They knew that the English had lost their liberties in 1066. This comes through very clearly in the writings of great Levellers such as Gerard Winstanley.

    ‘England, you know, hath been conquered and enslaved divers times, and the best laws that England hath were got by our forefathers’ importunate petitioning unto the kings, that still were their task-masters; and yet these best laws are yokes and manacles, tying one sort of people to be slaves to another…
    ‘The last enslaving yoke that England groaned under (and yet is not freed from) was the Norman, as you know; and since William the Conqueror came in, about 600 years ago, all the kings did confirm the old laws, or else make new ones, to uphold that Norman Conquest over us; and the most favouring laws that we have doth still bind the hands of the enslaved English from enjoying the freedom of their creation.
    ‘You of the gentry, as well as we of the commonalty, all groaned under the burden of the bad government and burdening laws under the late King Charles, who was the last successor of William the Conqueror: you and we cried for a Parliament, and a Parliament was called, and wars, you know, presently begun, between the King, that represented William the Conqueror, and the body of the English people that were enslaved …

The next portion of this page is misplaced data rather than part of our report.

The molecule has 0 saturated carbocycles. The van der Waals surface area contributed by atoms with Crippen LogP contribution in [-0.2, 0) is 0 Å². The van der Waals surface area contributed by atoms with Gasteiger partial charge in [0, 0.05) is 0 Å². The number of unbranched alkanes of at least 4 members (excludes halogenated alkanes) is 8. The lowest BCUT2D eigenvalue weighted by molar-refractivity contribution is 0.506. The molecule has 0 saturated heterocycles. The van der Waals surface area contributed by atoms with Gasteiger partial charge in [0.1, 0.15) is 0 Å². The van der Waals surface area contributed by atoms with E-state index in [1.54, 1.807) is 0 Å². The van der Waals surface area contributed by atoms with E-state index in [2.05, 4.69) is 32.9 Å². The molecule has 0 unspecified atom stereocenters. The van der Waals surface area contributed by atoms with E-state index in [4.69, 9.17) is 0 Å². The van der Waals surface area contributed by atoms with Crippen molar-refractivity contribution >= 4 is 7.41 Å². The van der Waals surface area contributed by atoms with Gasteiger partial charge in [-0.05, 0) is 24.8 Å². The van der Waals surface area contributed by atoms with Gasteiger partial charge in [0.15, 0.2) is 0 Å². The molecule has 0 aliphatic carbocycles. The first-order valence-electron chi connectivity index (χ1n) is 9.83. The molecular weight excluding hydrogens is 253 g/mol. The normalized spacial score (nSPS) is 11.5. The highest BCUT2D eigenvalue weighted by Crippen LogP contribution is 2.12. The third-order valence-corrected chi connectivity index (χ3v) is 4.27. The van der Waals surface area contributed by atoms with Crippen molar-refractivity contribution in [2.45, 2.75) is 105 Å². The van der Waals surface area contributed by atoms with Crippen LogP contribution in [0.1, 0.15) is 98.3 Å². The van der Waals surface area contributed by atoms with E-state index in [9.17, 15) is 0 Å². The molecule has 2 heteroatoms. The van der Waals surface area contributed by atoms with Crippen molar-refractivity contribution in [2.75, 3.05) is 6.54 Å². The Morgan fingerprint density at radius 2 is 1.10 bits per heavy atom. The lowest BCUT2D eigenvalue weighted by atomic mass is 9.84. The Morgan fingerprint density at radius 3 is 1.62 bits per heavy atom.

‘… and William the Conqueror’s successor, which was Charles (I), was cast out; and thereby we have recovered ourselves from under that Norman Yoke.’
    An Appeal to the House of Commons (1649)

    The arguments of the Levellers were not only to dissect what had happened in history and to agree on what had happened at the time of the Norman Conquest. They wanted to rectify it. One radical, John Hare, wanted not only the Lords thrown out and their lands taken away from them, but to have the laws redone in English and to have French words expunged from the English language. Which is why Americans spell colour color. They expunged the french out of the English language.

    Even in the 18th century we find the idea that the quest for English liberty was basically a war between the English people and the successors of William the Conqueror. It is, for example, the subject of several scintillating passages in the works of Tom Paine.

    ‘A French bastard arriving with armed banditti and establishing himself the King of England against the consent of the natives is in plain terms a very paltry rascally original and certainly has no divinity in it.’
    In The Rights of Man Paine jeers at the idea of the succession:

    ‘If the succession runs in the line of the conqueror the nation runs in the line of being conquered and ought to rescue itself.’

    Today, it is still very important to rediscover the essential Englishness of pre-Conquest England – it is part of asserting English national identity.

    The truth is that the Anglo-Saxons created
    England and had a wonderful culture with very distinctive thought, poetry, literature, art, music, metalwork and needlework.
    Uniquely, in Europe, the vernacular was widely used in administration and literature, and shreds of wonderful Anglo-Saxon literature have come down to us, despite the destruction of so much by the Normans and by Henry VIII.

    Anyway, it was the Normans who enslaved the English. We see the results of it to this day.